A Valentine’s Day story in The New York Times reported on a couple of small, independent literary publishers in New York who have had some nice recent successes. I was chatting about the story with PMA Executive Director Jan Nathan–discussing Overlook, with 18 employees and 45 new titles a year, and Persea, with four employees and a dozen or so new titles a year.
“You call those small?” Jan said. “Those are big!” Well, yes and no, we decided.
They’re certainly big relative to the hundreds of PMA members who’ve published a single title, or just a handful of titles, but they’re small compared to those of you who have published that single title–and sold a million copies or more. (Yes, that’s happened.) Big compared to those of us who might offer a thousand-dollar advance (if we’re feeling flush) and have first printings of 2,500 copies, but small compared to, say, Random House, which might offer some writers half-a-million-dollar advances and bring out some of its new titles in six-figure press runs.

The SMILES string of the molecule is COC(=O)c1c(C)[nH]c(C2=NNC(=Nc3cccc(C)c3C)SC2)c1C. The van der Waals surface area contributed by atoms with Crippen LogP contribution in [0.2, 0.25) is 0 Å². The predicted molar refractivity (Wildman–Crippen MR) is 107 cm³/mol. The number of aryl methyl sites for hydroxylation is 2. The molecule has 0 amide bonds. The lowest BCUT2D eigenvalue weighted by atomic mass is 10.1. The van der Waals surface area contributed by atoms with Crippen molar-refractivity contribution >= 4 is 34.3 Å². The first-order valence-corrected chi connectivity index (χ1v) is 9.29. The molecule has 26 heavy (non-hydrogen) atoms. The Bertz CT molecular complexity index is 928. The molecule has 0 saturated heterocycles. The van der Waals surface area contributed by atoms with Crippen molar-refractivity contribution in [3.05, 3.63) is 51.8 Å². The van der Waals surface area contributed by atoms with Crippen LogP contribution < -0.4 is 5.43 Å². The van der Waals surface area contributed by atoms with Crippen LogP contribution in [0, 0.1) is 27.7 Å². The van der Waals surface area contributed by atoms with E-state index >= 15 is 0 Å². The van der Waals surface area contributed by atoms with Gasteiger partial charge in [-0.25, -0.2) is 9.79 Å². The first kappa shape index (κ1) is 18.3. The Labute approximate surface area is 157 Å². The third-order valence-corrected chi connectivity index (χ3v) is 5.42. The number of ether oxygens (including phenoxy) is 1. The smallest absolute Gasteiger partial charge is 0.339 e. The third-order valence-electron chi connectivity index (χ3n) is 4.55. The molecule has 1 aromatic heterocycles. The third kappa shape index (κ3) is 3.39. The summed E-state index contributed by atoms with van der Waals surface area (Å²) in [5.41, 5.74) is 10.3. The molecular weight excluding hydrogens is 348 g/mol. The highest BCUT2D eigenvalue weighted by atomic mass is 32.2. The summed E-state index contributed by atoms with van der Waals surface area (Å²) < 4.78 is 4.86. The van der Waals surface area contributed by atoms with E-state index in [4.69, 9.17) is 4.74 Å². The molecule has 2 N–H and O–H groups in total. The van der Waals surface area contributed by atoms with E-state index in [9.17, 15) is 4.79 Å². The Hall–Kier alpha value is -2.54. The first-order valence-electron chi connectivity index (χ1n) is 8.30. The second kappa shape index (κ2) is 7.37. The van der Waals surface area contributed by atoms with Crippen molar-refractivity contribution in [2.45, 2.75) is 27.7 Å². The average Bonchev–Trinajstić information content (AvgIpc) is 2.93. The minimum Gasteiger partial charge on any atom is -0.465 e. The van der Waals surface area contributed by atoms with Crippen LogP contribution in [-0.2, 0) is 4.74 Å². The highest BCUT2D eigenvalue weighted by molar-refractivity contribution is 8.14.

Big, small–there are so many viable business models in the wonderful world of publishing, and size and success are not directly proportional. You can throw a lot of money around, publish vast lists, and lose your shirt; you can focus in tight, mine a niche, watch your pennies, and make a bundle. Or vice versa.
The upshot of my conversation with Jan was that we came up with new nomenclature. Forget big and small. Instead, home in on the world of independent publishers (as opposed to conglomerates and publicly owned giants).
In our independent world, there are micro, mini, small, mid-sized, and yes, even big publishers. And those terms can describe list size, house size, revenue size, or bottom-line size. They don’t, however, describe success, which can come with any size. Which is a big part of why it’s a wonderful world.